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The outlook for wind in Europe

Political frameworks and technological developments are key to wind energy success in Europe. This was the main message in a wide-ranging, high-level panel discussion at the WindEurope Conference & Exhibition this morning in Amsterdam.

The session, which addressed the outlook for wind in Europe and future business models, was chaired by Dagmara Koska, Member of Cabinet of Vice-President Maroš Šefčovič, European Commission.

The panelists for the session included Gerassimos Thomas Deputy Director General for Energy, European Commission, Luca Bettonte, CEO, ERG Spa, Georgios Papadimitriou, Head Renewable Energies for Rest of Europe and North Africa, ENEL Green Power, João Manso Neto, CEO, EDPR Pete McCabe, President and CEO Onshore Wind, GE Renewable Energy, and Ditlev Engel CEO, DNV GL – Energy

According to the panelists, wind energy success in Europe will depend on political frameworks and technological developments. Electricity demand might stand still and even decrease over the next decades, due to national and European energy efficiency measures. Electrification is thus a key element to keeping the demand high and represents a beneficial solution in terms of decarbonisation of the transport and heating sectors.

Storage is also a key component of the energy transition. The cost of batteries is rapidly decreasing and this technology can support wind energy deployment by providing grid services and smoothening wind energy variations over time. Additional flexibility coming from demand side management and electric vehicles – and smart heating systems – can further contribute to the integration of wind power in the grid.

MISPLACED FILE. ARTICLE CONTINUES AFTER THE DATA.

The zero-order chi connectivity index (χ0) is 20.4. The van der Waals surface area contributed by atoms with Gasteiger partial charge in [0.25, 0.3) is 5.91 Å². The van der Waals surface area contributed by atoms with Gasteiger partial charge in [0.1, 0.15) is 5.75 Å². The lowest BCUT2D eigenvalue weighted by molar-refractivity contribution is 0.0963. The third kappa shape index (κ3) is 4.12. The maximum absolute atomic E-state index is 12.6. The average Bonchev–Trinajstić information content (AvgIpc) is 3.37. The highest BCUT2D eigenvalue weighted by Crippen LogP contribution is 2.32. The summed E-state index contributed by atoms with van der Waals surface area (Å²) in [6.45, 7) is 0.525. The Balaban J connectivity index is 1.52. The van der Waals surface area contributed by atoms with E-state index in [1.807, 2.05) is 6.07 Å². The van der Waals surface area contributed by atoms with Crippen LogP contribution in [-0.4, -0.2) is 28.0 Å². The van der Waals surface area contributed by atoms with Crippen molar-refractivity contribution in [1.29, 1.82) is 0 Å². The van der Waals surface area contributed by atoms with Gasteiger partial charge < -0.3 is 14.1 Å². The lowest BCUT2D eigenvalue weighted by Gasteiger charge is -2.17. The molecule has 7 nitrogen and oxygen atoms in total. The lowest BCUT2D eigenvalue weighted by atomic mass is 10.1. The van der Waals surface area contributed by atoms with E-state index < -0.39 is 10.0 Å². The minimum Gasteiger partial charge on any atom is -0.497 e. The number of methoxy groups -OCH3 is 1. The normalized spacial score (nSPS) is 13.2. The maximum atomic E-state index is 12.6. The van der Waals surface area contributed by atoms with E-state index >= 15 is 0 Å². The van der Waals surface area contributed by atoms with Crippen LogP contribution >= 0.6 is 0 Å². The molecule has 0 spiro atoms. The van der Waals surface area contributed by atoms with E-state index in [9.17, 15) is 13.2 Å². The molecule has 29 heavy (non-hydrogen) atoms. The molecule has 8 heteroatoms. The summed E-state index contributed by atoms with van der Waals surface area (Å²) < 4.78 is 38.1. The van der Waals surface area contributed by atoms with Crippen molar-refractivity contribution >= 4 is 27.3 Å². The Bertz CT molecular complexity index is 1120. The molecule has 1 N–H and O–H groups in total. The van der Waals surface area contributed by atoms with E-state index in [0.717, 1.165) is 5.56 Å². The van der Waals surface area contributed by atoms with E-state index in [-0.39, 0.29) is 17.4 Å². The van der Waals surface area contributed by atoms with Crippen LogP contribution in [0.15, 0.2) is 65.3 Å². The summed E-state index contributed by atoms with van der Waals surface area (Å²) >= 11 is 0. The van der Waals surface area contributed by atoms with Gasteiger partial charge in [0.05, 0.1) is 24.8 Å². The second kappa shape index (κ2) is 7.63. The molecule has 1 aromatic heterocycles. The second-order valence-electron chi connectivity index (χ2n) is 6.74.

For the industry to continue its trends of growth and cost reduction, however, Europe needs additional capacity volumes – including repowering – and visibility in the medium-to-long term. And both national and European political and legislative frameworks will continue to play a fundamental role in supporting this shift towards a greener economy. Regional cooperation plays a key role, too, especially given the fact that renewable energy targets are defined as EU-wide and there are no longer any national binding targets in place.

Market design rules must be fit for renewables and, in particular, for wind energy. The panelists stated that there must be a level playing field that enforces the polluter-pays principle and ensures that costs related to externalities can be carried by the polluters. Secondly, we need solid revenue stabilization mechanisms and we need to attribute them in a competitive way to make sure we support further cost reductions. PPAs are an alternative and growing means of stabilizing revenues, but in order to unleash their full potential in Europe, regulatory barriers must be removed.